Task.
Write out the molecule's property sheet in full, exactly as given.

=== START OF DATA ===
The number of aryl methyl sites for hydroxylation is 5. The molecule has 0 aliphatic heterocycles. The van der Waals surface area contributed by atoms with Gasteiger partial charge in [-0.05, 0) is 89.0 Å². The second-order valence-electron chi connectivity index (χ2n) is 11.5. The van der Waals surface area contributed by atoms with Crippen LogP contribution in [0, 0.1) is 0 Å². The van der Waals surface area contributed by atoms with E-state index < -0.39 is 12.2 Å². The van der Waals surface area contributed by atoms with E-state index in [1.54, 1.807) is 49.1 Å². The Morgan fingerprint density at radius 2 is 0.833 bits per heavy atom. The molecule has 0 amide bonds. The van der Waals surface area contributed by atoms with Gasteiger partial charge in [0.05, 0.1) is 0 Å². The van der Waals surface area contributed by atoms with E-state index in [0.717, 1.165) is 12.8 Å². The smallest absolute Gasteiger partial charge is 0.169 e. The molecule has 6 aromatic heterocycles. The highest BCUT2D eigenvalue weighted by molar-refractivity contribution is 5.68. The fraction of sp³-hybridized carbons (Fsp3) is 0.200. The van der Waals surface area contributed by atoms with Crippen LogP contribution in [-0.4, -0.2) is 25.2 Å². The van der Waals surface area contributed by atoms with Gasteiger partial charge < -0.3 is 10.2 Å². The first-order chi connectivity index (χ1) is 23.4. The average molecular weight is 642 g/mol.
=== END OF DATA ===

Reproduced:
The number of aryl methyl sites for hydroxylation is 5. The molecule has 0 aliphatic heterocycles. The van der Waals surface area contributed by atoms with Gasteiger partial charge in [-0.05, 0) is 89.0 Å². The second-order valence-electron chi connectivity index (χ2n) is 11.5. The van der Waals surface area contributed by atoms with Crippen LogP contribution in [0, 0.1) is 0 Å². The van der Waals surface area contributed by atoms with E-state index < -0.39 is 12.2 Å². The van der Waals surface area contributed by atoms with E-state index in [1.54, 1.807) is 49.1 Å². The Morgan fingerprint density at radius 2 is 0.833 bits per heavy atom. The molecule has 0 amide bonds. The van der Waals surface area contributed by atoms with Gasteiger partial charge in [0.05, 0.1) is 0 Å². The van der Waals surface area contributed by atoms with E-state index in [0.717, 1.165) is 12.8 Å². The smallest absolute Gasteiger partial charge is 0.169 e. The molecule has 6 aromatic heterocycles. The highest BCUT2D eigenvalue weighted by molar-refractivity contribution is 5.68. The fraction of sp³-hybridized carbons (Fsp3) is 0.200. The van der Waals surface area contributed by atoms with Crippen LogP contribution in [-0.4, -0.2) is 25.2 Å². The van der Waals surface area contributed by atoms with Gasteiger partial charge < -0.3 is 10.2 Å². The first-order chi connectivity index (χ1) is 23.4. The average molecular weight is 642 g/mol.